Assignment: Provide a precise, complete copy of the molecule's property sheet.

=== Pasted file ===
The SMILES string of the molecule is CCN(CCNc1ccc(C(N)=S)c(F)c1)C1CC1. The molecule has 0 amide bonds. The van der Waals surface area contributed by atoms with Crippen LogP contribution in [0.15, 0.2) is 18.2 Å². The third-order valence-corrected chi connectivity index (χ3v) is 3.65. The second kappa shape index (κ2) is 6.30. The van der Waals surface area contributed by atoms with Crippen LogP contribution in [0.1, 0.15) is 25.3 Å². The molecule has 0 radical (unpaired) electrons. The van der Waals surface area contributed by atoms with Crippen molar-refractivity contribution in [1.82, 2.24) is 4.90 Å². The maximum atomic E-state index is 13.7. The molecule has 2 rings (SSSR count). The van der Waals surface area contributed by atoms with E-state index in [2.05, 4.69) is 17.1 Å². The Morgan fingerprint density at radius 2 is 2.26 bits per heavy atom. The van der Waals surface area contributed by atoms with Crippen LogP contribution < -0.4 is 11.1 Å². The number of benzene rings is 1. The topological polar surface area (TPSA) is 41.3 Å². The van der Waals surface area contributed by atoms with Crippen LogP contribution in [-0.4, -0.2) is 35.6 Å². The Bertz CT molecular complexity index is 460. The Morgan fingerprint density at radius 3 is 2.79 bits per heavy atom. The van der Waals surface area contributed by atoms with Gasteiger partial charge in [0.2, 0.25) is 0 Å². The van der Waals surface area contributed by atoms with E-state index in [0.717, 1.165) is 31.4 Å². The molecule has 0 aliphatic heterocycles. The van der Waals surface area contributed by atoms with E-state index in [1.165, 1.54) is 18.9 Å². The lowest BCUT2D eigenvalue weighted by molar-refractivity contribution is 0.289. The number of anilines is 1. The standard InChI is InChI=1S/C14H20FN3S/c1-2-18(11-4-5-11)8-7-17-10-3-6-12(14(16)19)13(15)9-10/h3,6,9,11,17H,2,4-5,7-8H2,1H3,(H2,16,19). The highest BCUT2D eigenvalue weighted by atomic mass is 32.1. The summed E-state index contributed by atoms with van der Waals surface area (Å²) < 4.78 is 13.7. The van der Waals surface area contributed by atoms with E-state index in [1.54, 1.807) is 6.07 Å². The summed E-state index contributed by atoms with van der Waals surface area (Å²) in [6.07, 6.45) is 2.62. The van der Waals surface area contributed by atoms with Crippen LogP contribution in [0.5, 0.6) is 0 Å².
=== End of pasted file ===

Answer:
The SMILES string of the molecule is CCN(CCNc1ccc(C(N)=S)c(F)c1)C1CC1. The molecule has 0 amide bonds. The van der Waals surface area contributed by atoms with Crippen LogP contribution in [0.15, 0.2) is 18.2 Å². The third-order valence-corrected chi connectivity index (χ3v) is 3.65. The second kappa shape index (κ2) is 6.30. The van der Waals surface area contributed by atoms with Crippen LogP contribution in [0.1, 0.15) is 25.3 Å². The molecule has 0 radical (unpaired) electrons. The van der Waals surface area contributed by atoms with Crippen molar-refractivity contribution in [1.82, 2.24) is 4.90 Å². The maximum atomic E-state index is 13.7. The molecule has 2 rings (SSSR count). The van der Waals surface area contributed by atoms with E-state index in [2.05, 4.69) is 17.1 Å². The Morgan fingerprint density at radius 2 is 2.26 bits per heavy atom. The van der Waals surface area contributed by atoms with Crippen LogP contribution < -0.4 is 11.1 Å². The number of benzene rings is 1. The topological polar surface area (TPSA) is 41.3 Å². The van der Waals surface area contributed by atoms with Crippen LogP contribution in [-0.4, -0.2) is 35.6 Å². The Bertz CT molecular complexity index is 460. The Morgan fingerprint density at radius 3 is 2.79 bits per heavy atom. The van der Waals surface area contributed by atoms with Gasteiger partial charge in [0.2, 0.25) is 0 Å². The van der Waals surface area contributed by atoms with E-state index in [0.717, 1.165) is 31.4 Å². The molecule has 0 aliphatic heterocycles. The van der Waals surface area contributed by atoms with E-state index in [1.165, 1.54) is 18.9 Å². The lowest BCUT2D eigenvalue weighted by molar-refractivity contribution is 0.289. The number of anilines is 1. The standard InChI is InChI=1S/C14H20FN3S/c1-2-18(11-4-5-11)8-7-17-10-3-6-12(14(16)19)13(15)9-10/h3,6,9,11,17H,2,4-5,7-8H2,1H3,(H2,16,19). The highest BCUT2D eigenvalue weighted by atomic mass is 32.1. The summed E-state index contributed by atoms with van der Waals surface area (Å²) < 4.78 is 13.7. The van der Waals surface area contributed by atoms with E-state index in [1.54, 1.807) is 6.07 Å². The summed E-state index contributed by atoms with van der Waals surface area (Å²) in [6.07, 6.45) is 2.62. The van der Waals surface area contributed by atoms with Crippen LogP contribution in [0.5, 0.6) is 0 Å².